This is a bibliography page, concerning a work to which reference is made elsewhere in this guide.
The Loeb Classical Library is a collection of texts from the classical periods of ancient Greece and Rome. Each volume is a reputable edition of the text concerned in its original Greek or Latin language, with, on the facing page, a practical English translation designed to help students read the original. These translations do not aim at elegance: they aim at accuracy, and assisting the reader to make sense of the original text. In the Library, texts originally written in Greek are presented in green hardback covers, and those originally in Latin in red hardback covers. All are uniformly priced and presented (the format is 4.5 x 6.5 inches, or 111 x 168 mm). For a complete list of volumes currently available go to the website at http://www.hup.harvard.edu/loeb/author.html.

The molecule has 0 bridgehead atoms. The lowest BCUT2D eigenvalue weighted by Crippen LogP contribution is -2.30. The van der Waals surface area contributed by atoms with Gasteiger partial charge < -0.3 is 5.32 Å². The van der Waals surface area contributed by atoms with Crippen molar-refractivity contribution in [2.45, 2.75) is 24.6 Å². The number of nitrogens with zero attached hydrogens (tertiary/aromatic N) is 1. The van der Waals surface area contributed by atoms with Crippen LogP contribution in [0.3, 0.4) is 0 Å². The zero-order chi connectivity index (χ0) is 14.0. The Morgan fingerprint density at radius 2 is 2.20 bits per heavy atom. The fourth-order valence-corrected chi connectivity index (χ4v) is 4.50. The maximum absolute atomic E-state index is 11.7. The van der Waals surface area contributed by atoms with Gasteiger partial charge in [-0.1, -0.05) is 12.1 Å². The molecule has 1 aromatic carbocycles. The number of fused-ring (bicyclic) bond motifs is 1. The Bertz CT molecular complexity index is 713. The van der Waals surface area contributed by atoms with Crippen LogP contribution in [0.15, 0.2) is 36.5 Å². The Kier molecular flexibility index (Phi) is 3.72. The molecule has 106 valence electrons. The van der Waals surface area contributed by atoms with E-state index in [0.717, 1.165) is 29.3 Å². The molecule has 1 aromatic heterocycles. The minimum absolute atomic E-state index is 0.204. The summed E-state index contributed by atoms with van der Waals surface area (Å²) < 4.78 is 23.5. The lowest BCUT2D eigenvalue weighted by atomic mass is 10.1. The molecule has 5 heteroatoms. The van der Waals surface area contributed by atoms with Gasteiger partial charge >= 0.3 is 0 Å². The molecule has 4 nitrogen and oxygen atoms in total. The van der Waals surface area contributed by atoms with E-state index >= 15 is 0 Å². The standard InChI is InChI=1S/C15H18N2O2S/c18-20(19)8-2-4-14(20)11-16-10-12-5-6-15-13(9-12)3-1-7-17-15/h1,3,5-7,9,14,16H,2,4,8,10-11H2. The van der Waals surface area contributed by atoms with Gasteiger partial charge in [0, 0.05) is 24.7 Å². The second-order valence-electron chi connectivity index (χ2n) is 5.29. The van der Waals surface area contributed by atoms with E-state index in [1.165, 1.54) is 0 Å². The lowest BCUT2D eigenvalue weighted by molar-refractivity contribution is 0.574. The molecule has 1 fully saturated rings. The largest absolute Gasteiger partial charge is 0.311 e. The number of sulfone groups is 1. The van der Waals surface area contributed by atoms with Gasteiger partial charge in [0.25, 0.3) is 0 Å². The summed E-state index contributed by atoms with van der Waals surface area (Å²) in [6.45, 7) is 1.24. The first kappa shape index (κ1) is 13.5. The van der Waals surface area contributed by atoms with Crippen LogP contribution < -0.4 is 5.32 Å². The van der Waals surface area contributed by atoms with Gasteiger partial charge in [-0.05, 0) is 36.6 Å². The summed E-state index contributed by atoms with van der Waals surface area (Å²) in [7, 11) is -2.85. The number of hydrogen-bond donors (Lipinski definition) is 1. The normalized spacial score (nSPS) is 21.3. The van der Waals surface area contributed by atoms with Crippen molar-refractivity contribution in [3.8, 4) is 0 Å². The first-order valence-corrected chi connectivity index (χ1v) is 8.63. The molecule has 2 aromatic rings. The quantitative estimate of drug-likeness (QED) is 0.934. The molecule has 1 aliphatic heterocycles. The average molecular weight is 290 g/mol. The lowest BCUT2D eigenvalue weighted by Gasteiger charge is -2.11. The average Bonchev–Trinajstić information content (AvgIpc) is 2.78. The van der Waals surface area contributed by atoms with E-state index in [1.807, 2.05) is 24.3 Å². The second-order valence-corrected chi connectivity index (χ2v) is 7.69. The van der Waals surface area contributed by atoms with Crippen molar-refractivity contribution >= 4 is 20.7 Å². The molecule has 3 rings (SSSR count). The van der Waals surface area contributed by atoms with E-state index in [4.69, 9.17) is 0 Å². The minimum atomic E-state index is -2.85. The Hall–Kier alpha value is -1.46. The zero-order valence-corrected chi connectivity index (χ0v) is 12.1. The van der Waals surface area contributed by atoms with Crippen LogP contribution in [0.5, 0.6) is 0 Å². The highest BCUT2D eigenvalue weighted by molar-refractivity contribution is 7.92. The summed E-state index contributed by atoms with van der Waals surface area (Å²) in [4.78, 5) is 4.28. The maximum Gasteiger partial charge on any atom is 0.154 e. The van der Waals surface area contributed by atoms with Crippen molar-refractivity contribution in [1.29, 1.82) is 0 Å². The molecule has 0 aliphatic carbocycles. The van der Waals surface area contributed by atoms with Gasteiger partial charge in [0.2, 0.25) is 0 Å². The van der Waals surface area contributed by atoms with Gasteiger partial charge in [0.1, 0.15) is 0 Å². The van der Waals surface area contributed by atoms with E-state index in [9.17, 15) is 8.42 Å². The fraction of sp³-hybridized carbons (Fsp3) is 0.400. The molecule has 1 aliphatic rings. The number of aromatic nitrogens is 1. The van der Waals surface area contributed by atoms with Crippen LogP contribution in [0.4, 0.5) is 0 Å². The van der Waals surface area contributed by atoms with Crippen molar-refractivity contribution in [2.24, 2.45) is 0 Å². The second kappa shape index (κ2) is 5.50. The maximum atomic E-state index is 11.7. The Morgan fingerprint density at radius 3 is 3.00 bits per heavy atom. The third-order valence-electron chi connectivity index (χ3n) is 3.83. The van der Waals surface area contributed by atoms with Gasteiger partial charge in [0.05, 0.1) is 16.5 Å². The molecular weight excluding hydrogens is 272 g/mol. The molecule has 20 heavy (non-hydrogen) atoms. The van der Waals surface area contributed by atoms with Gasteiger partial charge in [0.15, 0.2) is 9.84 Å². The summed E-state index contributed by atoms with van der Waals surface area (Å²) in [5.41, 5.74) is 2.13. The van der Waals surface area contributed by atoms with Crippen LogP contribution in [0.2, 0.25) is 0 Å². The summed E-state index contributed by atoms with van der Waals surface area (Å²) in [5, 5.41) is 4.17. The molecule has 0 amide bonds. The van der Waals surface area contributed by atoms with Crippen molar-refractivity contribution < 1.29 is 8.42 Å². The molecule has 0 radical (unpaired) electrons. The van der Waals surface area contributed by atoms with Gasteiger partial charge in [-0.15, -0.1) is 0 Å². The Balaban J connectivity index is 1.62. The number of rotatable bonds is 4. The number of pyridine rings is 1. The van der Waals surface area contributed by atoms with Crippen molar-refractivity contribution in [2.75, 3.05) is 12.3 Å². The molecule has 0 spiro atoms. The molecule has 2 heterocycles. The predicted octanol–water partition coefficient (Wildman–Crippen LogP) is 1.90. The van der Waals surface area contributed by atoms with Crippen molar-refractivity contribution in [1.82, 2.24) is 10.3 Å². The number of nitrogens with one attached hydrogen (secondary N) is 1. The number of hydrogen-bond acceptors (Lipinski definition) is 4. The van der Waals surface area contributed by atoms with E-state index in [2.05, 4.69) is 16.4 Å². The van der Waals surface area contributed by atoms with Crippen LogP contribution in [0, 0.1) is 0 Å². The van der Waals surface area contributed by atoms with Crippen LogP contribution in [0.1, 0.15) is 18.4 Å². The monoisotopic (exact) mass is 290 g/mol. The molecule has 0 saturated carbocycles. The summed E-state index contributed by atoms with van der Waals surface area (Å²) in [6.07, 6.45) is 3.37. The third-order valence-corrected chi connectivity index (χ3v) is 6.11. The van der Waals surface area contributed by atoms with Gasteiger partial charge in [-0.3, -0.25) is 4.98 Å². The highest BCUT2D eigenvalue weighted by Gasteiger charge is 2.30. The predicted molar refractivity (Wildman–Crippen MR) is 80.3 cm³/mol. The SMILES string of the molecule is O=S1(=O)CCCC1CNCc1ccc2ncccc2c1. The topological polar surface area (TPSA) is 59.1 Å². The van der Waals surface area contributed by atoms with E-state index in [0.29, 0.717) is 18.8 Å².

- The Loeb Library was founded by James Loeb (1867 - 1933), a rich American who left his family banking career in 1902 to apply his resources to furthering the arts (he was a talented musician) and supporting charities. In 1912 the first 20 volumes appeared, published by Heinemann in London. By the end of the First World War, 54 volumes had appeared, and by his death in 1933, there were nearly 500. James Loeb left the Loeb Library, with a handsome endowment, to Harvard University, who decided to leave the printing with Heinemann's, themselves acting only as US distributor. After various disruptions caused by the Second World War and amalgamations in the publishing sector, Harvard took over the whole business in 1989. The Harvard University Press still runs the Loeb Classical Library - for more, see http://www.hup.harvard.edu/loeb/index.html.